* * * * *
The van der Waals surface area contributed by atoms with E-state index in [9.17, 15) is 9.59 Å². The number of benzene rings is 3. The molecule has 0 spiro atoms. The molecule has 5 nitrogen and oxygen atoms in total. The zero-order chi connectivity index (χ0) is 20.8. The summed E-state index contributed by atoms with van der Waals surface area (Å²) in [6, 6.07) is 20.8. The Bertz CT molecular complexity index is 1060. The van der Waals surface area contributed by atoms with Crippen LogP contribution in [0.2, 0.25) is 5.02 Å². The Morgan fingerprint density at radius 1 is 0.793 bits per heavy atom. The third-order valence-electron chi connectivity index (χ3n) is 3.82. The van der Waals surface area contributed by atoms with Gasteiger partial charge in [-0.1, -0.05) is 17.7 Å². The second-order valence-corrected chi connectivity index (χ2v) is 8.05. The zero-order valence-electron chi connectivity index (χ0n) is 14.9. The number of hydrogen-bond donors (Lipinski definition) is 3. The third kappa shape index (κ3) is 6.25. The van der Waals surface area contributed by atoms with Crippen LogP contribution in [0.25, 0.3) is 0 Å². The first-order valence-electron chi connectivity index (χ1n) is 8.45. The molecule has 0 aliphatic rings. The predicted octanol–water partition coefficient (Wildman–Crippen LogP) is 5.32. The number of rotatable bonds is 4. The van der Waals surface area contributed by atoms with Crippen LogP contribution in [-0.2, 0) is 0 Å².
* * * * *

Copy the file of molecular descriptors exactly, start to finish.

The van der Waals surface area contributed by atoms with E-state index in [9.17, 15) is 9.59 Å². The number of benzene rings is 3. The molecule has 0 spiro atoms. The molecule has 5 nitrogen and oxygen atoms in total. The zero-order chi connectivity index (χ0) is 20.8. The summed E-state index contributed by atoms with van der Waals surface area (Å²) in [6, 6.07) is 20.8. The Bertz CT molecular complexity index is 1060. The van der Waals surface area contributed by atoms with Crippen LogP contribution in [0.2, 0.25) is 5.02 Å². The Morgan fingerprint density at radius 1 is 0.793 bits per heavy atom. The third-order valence-electron chi connectivity index (χ3n) is 3.82. The van der Waals surface area contributed by atoms with Gasteiger partial charge in [-0.1, -0.05) is 17.7 Å². The second-order valence-corrected chi connectivity index (χ2v) is 8.05. The zero-order valence-electron chi connectivity index (χ0n) is 14.9. The number of hydrogen-bond donors (Lipinski definition) is 3. The third kappa shape index (κ3) is 6.25. The van der Waals surface area contributed by atoms with Crippen LogP contribution in [0.25, 0.3) is 0 Å². The first-order valence-electron chi connectivity index (χ1n) is 8.45. The molecule has 0 aliphatic rings. The predicted octanol–water partition coefficient (Wildman–Crippen LogP) is 5.32. The number of rotatable bonds is 4. The van der Waals surface area contributed by atoms with Crippen LogP contribution in [-0.2, 0) is 0 Å².